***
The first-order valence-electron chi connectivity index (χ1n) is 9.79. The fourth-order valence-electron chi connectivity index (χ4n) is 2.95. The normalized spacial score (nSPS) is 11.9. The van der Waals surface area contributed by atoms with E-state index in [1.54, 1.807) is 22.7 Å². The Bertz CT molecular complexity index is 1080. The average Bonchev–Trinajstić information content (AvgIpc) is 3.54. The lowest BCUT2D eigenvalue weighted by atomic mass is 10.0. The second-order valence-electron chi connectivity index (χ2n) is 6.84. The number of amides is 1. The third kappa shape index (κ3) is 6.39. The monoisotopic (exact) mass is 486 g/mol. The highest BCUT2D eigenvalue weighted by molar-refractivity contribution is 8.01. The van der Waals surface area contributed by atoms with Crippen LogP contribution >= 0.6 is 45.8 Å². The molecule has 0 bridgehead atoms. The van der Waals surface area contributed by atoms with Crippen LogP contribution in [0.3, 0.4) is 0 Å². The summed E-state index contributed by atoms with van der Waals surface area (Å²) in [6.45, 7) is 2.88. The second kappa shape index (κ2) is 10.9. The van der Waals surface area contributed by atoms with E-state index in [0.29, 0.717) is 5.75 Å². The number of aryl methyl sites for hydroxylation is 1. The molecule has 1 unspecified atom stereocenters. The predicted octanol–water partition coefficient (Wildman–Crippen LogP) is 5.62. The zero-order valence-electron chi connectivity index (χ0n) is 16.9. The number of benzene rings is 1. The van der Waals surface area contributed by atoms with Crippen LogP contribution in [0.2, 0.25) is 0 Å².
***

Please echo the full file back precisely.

The first-order valence-electron chi connectivity index (χ1n) is 9.79. The fourth-order valence-electron chi connectivity index (χ4n) is 2.95. The normalized spacial score (nSPS) is 11.9. The van der Waals surface area contributed by atoms with E-state index in [1.54, 1.807) is 22.7 Å². The Bertz CT molecular complexity index is 1080. The average Bonchev–Trinajstić information content (AvgIpc) is 3.54. The lowest BCUT2D eigenvalue weighted by atomic mass is 10.0. The second-order valence-electron chi connectivity index (χ2n) is 6.84. The number of amides is 1. The third kappa shape index (κ3) is 6.39. The monoisotopic (exact) mass is 486 g/mol. The highest BCUT2D eigenvalue weighted by molar-refractivity contribution is 8.01. The van der Waals surface area contributed by atoms with Crippen LogP contribution >= 0.6 is 45.8 Å². The molecule has 0 bridgehead atoms. The van der Waals surface area contributed by atoms with Crippen LogP contribution in [0.3, 0.4) is 0 Å². The summed E-state index contributed by atoms with van der Waals surface area (Å²) in [6.45, 7) is 2.88. The second kappa shape index (κ2) is 10.9. The van der Waals surface area contributed by atoms with E-state index in [0.29, 0.717) is 5.75 Å². The number of aryl methyl sites for hydroxylation is 1. The molecule has 1 unspecified atom stereocenters. The predicted octanol–water partition coefficient (Wildman–Crippen LogP) is 5.62. The zero-order valence-electron chi connectivity index (χ0n) is 16.9. The number of benzene rings is 1. The van der Waals surface area contributed by atoms with Crippen LogP contribution in [0.2, 0.25) is 0 Å².